Text:  Jeremiah 11:18-20                                                                          W 18th Sunday after Pentecost


 

The Homegrown Threat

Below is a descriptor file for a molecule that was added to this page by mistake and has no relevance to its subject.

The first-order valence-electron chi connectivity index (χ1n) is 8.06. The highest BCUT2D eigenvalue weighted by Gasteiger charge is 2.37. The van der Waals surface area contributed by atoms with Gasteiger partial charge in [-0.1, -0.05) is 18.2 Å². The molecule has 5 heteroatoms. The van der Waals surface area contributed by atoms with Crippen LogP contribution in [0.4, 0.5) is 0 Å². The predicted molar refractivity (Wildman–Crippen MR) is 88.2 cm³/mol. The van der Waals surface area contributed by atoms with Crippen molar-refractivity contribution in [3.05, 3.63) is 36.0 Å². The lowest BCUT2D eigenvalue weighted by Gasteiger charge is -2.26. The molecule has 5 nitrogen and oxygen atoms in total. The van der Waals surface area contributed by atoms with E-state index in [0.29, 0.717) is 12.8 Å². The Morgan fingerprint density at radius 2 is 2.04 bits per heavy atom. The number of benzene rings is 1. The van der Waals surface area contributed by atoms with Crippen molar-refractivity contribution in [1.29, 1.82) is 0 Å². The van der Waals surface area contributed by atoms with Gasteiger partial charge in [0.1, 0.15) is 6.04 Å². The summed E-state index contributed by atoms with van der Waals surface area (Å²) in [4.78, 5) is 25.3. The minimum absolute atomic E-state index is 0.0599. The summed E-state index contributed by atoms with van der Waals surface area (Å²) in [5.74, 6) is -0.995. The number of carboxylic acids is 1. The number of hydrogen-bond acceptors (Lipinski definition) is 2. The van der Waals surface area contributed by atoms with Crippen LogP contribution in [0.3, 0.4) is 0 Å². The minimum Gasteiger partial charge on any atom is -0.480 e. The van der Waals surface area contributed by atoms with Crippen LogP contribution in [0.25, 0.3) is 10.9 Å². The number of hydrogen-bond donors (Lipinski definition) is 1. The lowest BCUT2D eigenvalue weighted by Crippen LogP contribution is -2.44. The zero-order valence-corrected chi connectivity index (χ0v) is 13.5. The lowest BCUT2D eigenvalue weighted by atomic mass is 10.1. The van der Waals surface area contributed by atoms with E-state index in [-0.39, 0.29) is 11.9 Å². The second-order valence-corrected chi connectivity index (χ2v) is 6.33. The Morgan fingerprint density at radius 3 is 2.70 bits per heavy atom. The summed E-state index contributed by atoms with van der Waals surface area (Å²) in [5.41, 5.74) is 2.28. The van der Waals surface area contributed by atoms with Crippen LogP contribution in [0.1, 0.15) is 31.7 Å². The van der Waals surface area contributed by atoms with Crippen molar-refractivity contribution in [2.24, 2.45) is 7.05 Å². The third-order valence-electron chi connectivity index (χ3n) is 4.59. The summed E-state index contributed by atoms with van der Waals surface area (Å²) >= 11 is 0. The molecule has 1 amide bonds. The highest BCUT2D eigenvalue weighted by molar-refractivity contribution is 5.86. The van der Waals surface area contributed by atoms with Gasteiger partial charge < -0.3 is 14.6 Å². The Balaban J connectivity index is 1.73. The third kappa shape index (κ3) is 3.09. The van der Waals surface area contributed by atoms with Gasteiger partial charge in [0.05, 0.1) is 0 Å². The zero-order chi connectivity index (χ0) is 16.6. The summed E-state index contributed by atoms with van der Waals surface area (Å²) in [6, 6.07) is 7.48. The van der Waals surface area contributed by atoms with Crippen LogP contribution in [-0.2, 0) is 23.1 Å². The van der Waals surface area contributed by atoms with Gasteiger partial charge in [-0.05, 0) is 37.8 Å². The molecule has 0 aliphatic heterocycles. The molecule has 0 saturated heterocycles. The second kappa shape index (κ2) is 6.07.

In the name of him who tests the hearts and minds of men and who judges them righteously, dear friends in Christ: Keeping track of current events these past few weeks we have all been painfully reminded of what a dangerous and uncertain place the world – and even our own nation – really is.  When defenseless Amish children in a one room school house in rural Pennsylvania become the targets of senseless violence you have to wonder if there’s any place that’s truly safe.  This last assault was particularly sinister; and it coupled with a recent spate of school shootings and narrowly averted planned school shootings has done much to darken the national mood.  And I think that what’s most disturbing about it is where the threat is coming from.  We understand that there are folks out there in the world who don’t like us.  We have fought many wars in our history – too many, perhaps; but we’re quite used to having enemies out there.  And though it’s rarely happened (December 7th and 9-11 come to mind) we can even understand when a foreign enemy attacks us on our own soil.  We don’t like it; but we can certainly see why they’d want to do it – they are our enemies, after all.  But when the attack comes from the inside, when it’s one of our own neighbors waging war on us, it’s especially hard to bear.  Tim McVeigh’s attack on the Federal building in Oklahoma City a few years back is a case in point.  When it happened, it was the worst incident of terrorism to take place within our country.  But what made it worse was that it was one of our guys who did it.  It staggered us to think that an American citizen would do such a thing to his own countrymen.  We all felt a deep sense of betrayal.  The same is true of these school shootings:  it’s not just the horror of the crime – which is bad enough – but it’s also the treachery involved.  These people who are committing the violence are supposed to be on our side; but they’re not.  And with these kinds of cases happening more often, we’re all getting the sense that even if we somehow managed to secure our borders from all the dangers out there, we will still have to contend with the homegrown threat.